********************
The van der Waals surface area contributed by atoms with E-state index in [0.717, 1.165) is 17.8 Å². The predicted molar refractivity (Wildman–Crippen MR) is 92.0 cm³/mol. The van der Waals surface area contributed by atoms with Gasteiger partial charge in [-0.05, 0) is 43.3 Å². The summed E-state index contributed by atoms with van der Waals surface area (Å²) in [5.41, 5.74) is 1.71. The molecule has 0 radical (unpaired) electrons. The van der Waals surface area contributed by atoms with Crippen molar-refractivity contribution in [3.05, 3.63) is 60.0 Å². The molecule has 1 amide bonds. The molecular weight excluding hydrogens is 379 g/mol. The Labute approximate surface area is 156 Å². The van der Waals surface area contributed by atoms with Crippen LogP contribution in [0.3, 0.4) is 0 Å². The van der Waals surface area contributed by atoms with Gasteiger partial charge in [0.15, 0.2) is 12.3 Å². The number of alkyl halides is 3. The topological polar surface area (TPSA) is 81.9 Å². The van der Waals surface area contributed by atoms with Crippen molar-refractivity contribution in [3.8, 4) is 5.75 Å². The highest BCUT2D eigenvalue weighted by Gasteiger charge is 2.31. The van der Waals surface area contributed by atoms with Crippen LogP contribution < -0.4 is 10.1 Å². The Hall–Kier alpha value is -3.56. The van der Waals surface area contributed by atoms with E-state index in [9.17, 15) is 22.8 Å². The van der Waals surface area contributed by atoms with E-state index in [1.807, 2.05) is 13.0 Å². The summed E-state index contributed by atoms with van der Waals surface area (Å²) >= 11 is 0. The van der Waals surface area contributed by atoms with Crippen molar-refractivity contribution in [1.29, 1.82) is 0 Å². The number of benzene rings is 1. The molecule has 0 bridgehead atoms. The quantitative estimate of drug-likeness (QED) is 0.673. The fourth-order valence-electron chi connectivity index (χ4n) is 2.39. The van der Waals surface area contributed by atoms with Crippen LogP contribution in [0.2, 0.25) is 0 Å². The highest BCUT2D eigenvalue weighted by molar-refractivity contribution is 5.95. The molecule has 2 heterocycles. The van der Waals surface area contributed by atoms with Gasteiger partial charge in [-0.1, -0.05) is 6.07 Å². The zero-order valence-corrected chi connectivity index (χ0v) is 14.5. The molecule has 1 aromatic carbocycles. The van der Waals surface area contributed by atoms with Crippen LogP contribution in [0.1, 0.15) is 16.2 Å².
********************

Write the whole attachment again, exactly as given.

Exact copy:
The van der Waals surface area contributed by atoms with E-state index in [0.717, 1.165) is 17.8 Å². The predicted molar refractivity (Wildman–Crippen MR) is 92.0 cm³/mol. The van der Waals surface area contributed by atoms with Gasteiger partial charge in [-0.05, 0) is 43.3 Å². The summed E-state index contributed by atoms with van der Waals surface area (Å²) in [5.41, 5.74) is 1.71. The molecule has 0 radical (unpaired) electrons. The van der Waals surface area contributed by atoms with Crippen molar-refractivity contribution in [3.05, 3.63) is 60.0 Å². The molecule has 1 amide bonds. The molecular weight excluding hydrogens is 379 g/mol. The Labute approximate surface area is 156 Å². The van der Waals surface area contributed by atoms with Crippen LogP contribution in [0.3, 0.4) is 0 Å². The van der Waals surface area contributed by atoms with Gasteiger partial charge in [0.15, 0.2) is 12.3 Å². The number of alkyl halides is 3. The topological polar surface area (TPSA) is 81.9 Å². The van der Waals surface area contributed by atoms with Crippen molar-refractivity contribution in [3.8, 4) is 5.75 Å². The highest BCUT2D eigenvalue weighted by Gasteiger charge is 2.31. The van der Waals surface area contributed by atoms with Crippen LogP contribution < -0.4 is 10.1 Å². The Hall–Kier alpha value is -3.56. The van der Waals surface area contributed by atoms with E-state index in [9.17, 15) is 22.8 Å². The van der Waals surface area contributed by atoms with E-state index in [1.807, 2.05) is 13.0 Å². The summed E-state index contributed by atoms with van der Waals surface area (Å²) >= 11 is 0. The van der Waals surface area contributed by atoms with Crippen molar-refractivity contribution in [1.29, 1.82) is 0 Å². The number of benzene rings is 1. The molecule has 0 bridgehead atoms. The quantitative estimate of drug-likeness (QED) is 0.673. The fourth-order valence-electron chi connectivity index (χ4n) is 2.39. The van der Waals surface area contributed by atoms with Crippen LogP contribution in [0.2, 0.25) is 0 Å². The highest BCUT2D eigenvalue weighted by molar-refractivity contribution is 5.95. The molecule has 2 heterocycles. The van der Waals surface area contributed by atoms with Gasteiger partial charge in [-0.1, -0.05) is 6.07 Å². The zero-order valence-corrected chi connectivity index (χ0v) is 14.5. The molecule has 1 aromatic carbocycles. The van der Waals surface area contributed by atoms with Crippen LogP contribution in [0.1, 0.15) is 16.2 Å².